Sports Sponsorships – A story from the Netherlands
Let’s talk a little bit about the betting industry in general today.
The Netherlands have recently been at the forefront of a storm with all the activity relating to gambling institutions making their foray into the world of sports sponsorship. A few big deals just before some the biggest international sporting events in the country helped things come to a head and made the world take notice. Just like Belgium, Netherlands followed suit with considering loot boxes in video games a gambling mechanic as well. So the country’s interest in betting regulation is strong.
With FIFA World Cup 2018 round the corner, a great multitude of people are looking for legal sports betting options in the country. If you too have been contemplating betting on football matches but didn’t know where to start, there are many useful beginner’s guide for you.
All this has inadvertently brought a few gambling houses to the public limelight. Where before this, online operators needed to offer and communicate schemes and bonuses like the ones you can find when you click here, the Netherlands controversy gave some of them free publicity without having to do much. There is a certain sense of irony in that.
Quite a simple reason why a deal which would be quite regular in many countries was blown out of proportions in the Netherlands is the strict regulations governing the practice of gambling in the country. So how is this being played out? Here’s a look.
The possibility of legislative changes
The gambling market in this country is essentially a state monopoly. Holland Casino is the prominent casino in the country and it sends all its revenues to the Dutch Treasury. In the arena of sports betting, Lotto is the permitted player. Successive governments have been trying to amend the set of legislations that are now quite outdated, but somehow reforms never came through. Or at least not in the rapid manner in which one would have like them. Many online gambling operators have complained to EU about the Dutch way of doing things, but none seem to be bearing much fruit yet. Commonwealth countries like Canada operate nearly the same way, with Lotto operating as a front for the government, and there are little to no private sports betting companies arising from that Canada. As an author I often propose that UK is one of the best regulated countries in the world in terms of betting. Private companies thrive, can naturally grow their businesses, and the government can earn tax revenue from their efforts. Systems like those in the UK creates an incentive for small business owners who operate their own marketing avenues with bonuses offered from bookies. The privatization of bookmakers can create an healthy ecosystem for countries where betting is well regulated, and in the case of Netherlands we hope it improves.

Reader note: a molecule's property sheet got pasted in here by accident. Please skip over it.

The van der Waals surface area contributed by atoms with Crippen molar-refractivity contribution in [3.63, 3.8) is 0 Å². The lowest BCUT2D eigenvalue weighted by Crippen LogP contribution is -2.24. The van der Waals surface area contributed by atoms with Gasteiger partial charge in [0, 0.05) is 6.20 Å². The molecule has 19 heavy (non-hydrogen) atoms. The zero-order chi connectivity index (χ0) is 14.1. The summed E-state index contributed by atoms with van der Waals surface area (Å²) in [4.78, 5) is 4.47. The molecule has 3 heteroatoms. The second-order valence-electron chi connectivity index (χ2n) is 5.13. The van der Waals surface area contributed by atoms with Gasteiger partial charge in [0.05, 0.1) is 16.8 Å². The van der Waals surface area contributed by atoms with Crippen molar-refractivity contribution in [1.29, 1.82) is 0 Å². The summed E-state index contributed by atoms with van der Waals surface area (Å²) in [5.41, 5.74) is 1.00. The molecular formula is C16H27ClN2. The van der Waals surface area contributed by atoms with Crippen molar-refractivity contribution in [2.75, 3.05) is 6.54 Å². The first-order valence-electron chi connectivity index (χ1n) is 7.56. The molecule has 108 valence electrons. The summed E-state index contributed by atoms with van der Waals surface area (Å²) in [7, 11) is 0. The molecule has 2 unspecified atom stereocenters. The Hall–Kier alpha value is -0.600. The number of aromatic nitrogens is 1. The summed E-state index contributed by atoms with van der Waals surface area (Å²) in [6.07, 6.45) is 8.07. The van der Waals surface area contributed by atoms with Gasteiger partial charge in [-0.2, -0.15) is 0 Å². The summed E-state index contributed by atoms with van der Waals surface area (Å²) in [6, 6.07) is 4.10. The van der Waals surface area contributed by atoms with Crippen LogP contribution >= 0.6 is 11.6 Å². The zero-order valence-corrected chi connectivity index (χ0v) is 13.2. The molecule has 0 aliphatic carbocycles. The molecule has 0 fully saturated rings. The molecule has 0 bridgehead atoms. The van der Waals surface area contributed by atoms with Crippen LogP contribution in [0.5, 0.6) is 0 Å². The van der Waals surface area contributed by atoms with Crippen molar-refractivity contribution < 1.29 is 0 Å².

Anticipating the advent of new regulations Unibet recently signed up a sports sponsorship deal with the Royal Dutch Cycling Union. This has been hailed as a ground-breaking step in the fight for allowing sports sponsorships by gambling institutions in the country. This particular four-year deal is worth a grand 7-million Euros but is subject to certain conditions like the adoption of a new legislation and a tax cut to 20% from the current slab of 29%. The move was hailed as a truly ambitious and a game changer during the initial days of its conception but could not stand the test of the Dutch unwillingness to amend their laws.
The advertising scenario
True to its stringent gambling regulations the Dutch have set down quite a tricky clause while allowing some semblance of freedom to gambling institutions to advertise themselves. The law states that advertising is allowed only by licensed gambling providers and on the condition that the activities of betting and gaming are not actively solicited. With laws as tight as these, people visiting the country often look out for other things to do in the country, than indulge in gambling.
This remarkable stubbornness of the Dutch government to refine their gambling regulations means that the lucrative practice of sports partnerships by gambling companies is still wishful thinking. Till then of course there are easier markets for them to venture into and it would seem that they are doing so without hesitation.